The idea for this exhibition has been in the back of my mind for about as long as I have been working on Postmodernism: Style and Subversion, 1970 to 1990, currently on view at the V&A. That project culminates with the work of 1980s commodity artists like Haim Steinbach, Jeff Koons, Jenny Holzer, and the young Ai Weiwei. This generation borrowed its repertoire from Pop Art, but took that early movement's enthusiastic embrace of commercial culture into newly frank terrain. Just as Andy Warhol, at the end of his career, was creating giant paintings of dollar signs, and society portraits run off by the yard, so did these younger artists begin to deal much more explicitly with the commercial status of their own work - what it really meant for an object to be for sale.
Three decades on, what has become of the '80s impulse to critique the interdependence of art and capitalism? That question may seem to have been settled decisively in favor of unconcern. The market goes from strength to strength, despite the down market (when stocks fail, contemporary art seems a good investment). And given the scale and power of that market, it is easy to conclude that artworks now function as complicit commodities, just like any other. But of course, we have new reasons to subject the flow of capital to scrutiny, and art is still a crucial means of doing so. Every artwork is a materialization of value, but commodity art is special. Its subject is the process of capitalization itself.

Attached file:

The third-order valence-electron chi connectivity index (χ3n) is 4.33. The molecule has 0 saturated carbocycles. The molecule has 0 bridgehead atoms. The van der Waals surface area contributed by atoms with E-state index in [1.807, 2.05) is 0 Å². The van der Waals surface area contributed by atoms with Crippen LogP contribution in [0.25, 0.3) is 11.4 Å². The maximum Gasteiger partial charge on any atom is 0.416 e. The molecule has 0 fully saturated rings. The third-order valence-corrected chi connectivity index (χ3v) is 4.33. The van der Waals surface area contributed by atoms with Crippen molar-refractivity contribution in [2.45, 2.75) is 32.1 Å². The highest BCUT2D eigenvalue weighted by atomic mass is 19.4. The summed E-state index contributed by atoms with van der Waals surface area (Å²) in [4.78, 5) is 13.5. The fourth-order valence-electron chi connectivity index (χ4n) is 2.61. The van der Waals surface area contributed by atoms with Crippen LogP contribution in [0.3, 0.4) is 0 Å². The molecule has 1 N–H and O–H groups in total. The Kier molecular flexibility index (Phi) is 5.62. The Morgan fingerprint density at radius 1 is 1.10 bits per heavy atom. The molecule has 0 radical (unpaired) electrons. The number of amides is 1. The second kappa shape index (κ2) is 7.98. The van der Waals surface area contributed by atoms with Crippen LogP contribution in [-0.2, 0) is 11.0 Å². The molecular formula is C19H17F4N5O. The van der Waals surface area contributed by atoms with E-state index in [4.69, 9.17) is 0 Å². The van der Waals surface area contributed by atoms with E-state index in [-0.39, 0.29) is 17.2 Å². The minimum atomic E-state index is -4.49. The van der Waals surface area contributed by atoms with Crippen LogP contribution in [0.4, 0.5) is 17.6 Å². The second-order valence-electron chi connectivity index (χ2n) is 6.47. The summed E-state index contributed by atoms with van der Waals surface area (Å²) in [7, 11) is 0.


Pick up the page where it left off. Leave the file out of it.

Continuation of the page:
When BISCHOFF/WEISS approached me to curate a show for their gallery in Mayfair, the heartland of conspicuous consumption, it seemed a good opportunity to examine these issues. The commodity chain flows rapidly through the neighborhood, and I wanted to show how artists can slow down that passage. For the '80s generation of commodity artists, this friction was applied principally through image and concept. Production was certainly a big part of the picture - Warhol's silkscreens, Koons' stainless steel casts, and Ai's defacing of pottery have attracted no shortage of commentary. But the practical interplay between the three ways of making art (handmade, readymade and management, or what the theorist John Roberts calls skill, deskilling and reskilling) were not very explicit, and rarely took center stage in critical discourse. Today, it seems to me, there is a greater sophistication in the way that artists consider the fact of art production itself - the process by which they introduce value into the world.